Review: The Surrender

Surr

The Surrender, Scott Esposito, Anomolous Press 2016

It is nearly too perfect that the French word genre denotes both literary genre and gender. For if Scott Esposito’s quietly powerful essays found in The Surrender do not defy genre, they certainly do reveal the plasticity of memoir and then stretch the form to its limits. Somewhat the same could be said for the author’s own exploration of gender.

In this book, the acclaimed critic sets before the reader a “collection of facts” concerning his lifelong desire to inhabit the clothing, the actions, the spaces, and the identity of a woman. Yet instead of forming these facts into a chronological narrative, he rejects the constraints of beginnings, middles, and endings, and bravely allows for the openness of his own story.

There are both fiction and non-fiction books that recount the experiences of trans women. And you should read them. But I have trouble finding resonances between those books and this. The slowly softspoken prose, with its ebb and flow of emotional tides, is something I would be more likely to associate with music or poetry or a certain kind of literary theory. I was reminded less of Juliet Jacques’s Trans and more of Anohni’s (of Antony and the Johnsons) album I Am Bird Girl, or Barthes’s Discours amoureux.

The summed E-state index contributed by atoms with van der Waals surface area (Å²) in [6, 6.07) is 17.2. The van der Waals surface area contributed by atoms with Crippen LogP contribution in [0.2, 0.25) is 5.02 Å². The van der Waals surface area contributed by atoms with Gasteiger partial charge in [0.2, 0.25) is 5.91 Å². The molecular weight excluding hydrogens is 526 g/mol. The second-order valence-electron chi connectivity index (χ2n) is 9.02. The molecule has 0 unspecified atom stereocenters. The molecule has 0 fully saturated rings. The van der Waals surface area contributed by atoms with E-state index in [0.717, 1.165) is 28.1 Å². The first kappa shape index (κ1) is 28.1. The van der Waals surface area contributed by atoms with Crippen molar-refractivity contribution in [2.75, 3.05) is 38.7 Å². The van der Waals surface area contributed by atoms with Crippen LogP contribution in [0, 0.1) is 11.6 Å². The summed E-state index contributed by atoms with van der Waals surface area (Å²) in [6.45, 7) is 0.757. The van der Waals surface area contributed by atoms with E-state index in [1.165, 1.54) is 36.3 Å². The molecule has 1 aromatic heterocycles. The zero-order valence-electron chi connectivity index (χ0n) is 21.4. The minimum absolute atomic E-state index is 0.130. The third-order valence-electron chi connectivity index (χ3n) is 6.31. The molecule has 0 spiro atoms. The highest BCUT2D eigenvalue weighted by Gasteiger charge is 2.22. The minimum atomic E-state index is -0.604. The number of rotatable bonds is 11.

Continue reading

Reading Notes: Rivka Galchen’s American Innovations

American InnovationsRivka Galchen: Canadian-born, Oklahoma-raised, New York City-dwelling author of a novel (Atmospheric Disturbances), a collection of stories (American Innovations) and the forthcoming Little Labors (New Directions, 17 May 2016). Her style is something of the whimsically eerie and she is one of those great writer’s writers who likes to be fairly clear (while also a bit mysterious) about what literary influences are swimming around up there in her imaginary.

Here are my notes on a thing – the toilette – in Rivka Galchen’s American Innovations.

The way that Galchen describes the “toilette” – or, what most people think of as getting dressed and making oneself look as presentable as possible – has to be the most perceptive and true depiction I’ve ever come across. There are a few passages in the collection about looking in the mirror or about scaling the odd bumps and curves of feminine territory with the trappings of contemporary style that I read over, and over, and over again. I read them aloud to my husband saying, “Honey! This is IT! This right here. This is what it’s liiiiiike!”

Continue reading